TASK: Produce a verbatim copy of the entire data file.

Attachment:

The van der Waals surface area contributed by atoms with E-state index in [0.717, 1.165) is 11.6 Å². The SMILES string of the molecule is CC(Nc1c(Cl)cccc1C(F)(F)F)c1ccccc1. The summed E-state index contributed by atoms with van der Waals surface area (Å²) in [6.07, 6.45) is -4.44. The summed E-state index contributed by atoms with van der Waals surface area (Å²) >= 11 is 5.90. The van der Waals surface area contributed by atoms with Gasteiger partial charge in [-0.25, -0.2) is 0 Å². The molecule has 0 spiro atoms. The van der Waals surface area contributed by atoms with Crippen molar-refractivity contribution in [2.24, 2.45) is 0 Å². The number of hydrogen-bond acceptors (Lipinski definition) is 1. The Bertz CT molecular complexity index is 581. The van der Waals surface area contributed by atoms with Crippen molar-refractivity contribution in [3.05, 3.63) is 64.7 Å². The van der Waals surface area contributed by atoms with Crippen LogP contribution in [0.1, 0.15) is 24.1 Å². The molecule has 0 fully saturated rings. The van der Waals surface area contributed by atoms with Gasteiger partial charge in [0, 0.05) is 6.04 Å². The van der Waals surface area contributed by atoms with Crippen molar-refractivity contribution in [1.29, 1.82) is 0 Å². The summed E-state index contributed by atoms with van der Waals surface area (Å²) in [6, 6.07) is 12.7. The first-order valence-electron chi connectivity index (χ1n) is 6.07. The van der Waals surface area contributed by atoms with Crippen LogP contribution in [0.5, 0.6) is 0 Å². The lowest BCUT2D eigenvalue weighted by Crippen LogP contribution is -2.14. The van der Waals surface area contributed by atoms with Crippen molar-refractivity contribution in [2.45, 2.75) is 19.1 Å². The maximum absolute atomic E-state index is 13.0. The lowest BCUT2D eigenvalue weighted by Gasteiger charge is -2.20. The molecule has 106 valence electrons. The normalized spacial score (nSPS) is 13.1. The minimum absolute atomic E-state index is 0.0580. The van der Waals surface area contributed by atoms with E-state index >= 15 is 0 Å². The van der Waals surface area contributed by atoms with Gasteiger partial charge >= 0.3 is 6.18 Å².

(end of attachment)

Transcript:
The van der Waals surface area contributed by atoms with E-state index in [0.717, 1.165) is 11.6 Å². The SMILES string of the molecule is CC(Nc1c(Cl)cccc1C(F)(F)F)c1ccccc1. The summed E-state index contributed by atoms with van der Waals surface area (Å²) in [6.07, 6.45) is -4.44. The summed E-state index contributed by atoms with van der Waals surface area (Å²) >= 11 is 5.90. The van der Waals surface area contributed by atoms with Gasteiger partial charge in [-0.25, -0.2) is 0 Å². The molecule has 0 spiro atoms. The van der Waals surface area contributed by atoms with Crippen molar-refractivity contribution in [2.24, 2.45) is 0 Å². The number of hydrogen-bond acceptors (Lipinski definition) is 1. The Bertz CT molecular complexity index is 581. The van der Waals surface area contributed by atoms with Crippen molar-refractivity contribution in [3.05, 3.63) is 64.7 Å². The van der Waals surface area contributed by atoms with Crippen LogP contribution in [0.1, 0.15) is 24.1 Å². The molecule has 0 fully saturated rings. The van der Waals surface area contributed by atoms with Gasteiger partial charge in [0, 0.05) is 6.04 Å². The van der Waals surface area contributed by atoms with Crippen molar-refractivity contribution in [1.29, 1.82) is 0 Å². The summed E-state index contributed by atoms with van der Waals surface area (Å²) in [6, 6.07) is 12.7. The first-order valence-electron chi connectivity index (χ1n) is 6.07. The van der Waals surface area contributed by atoms with Crippen LogP contribution in [0.5, 0.6) is 0 Å². The lowest BCUT2D eigenvalue weighted by Crippen LogP contribution is -2.14. The van der Waals surface area contributed by atoms with Crippen molar-refractivity contribution in [2.45, 2.75) is 19.1 Å². The maximum absolute atomic E-state index is 13.0. The lowest BCUT2D eigenvalue weighted by Gasteiger charge is -2.20. The molecule has 106 valence electrons. The normalized spacial score (nSPS) is 13.1. The minimum absolute atomic E-state index is 0.0580. The van der Waals surface area contributed by atoms with E-state index >= 15 is 0 Å². The van der Waals surface area contributed by atoms with Gasteiger partial charge >= 0.3 is 6.18 Å².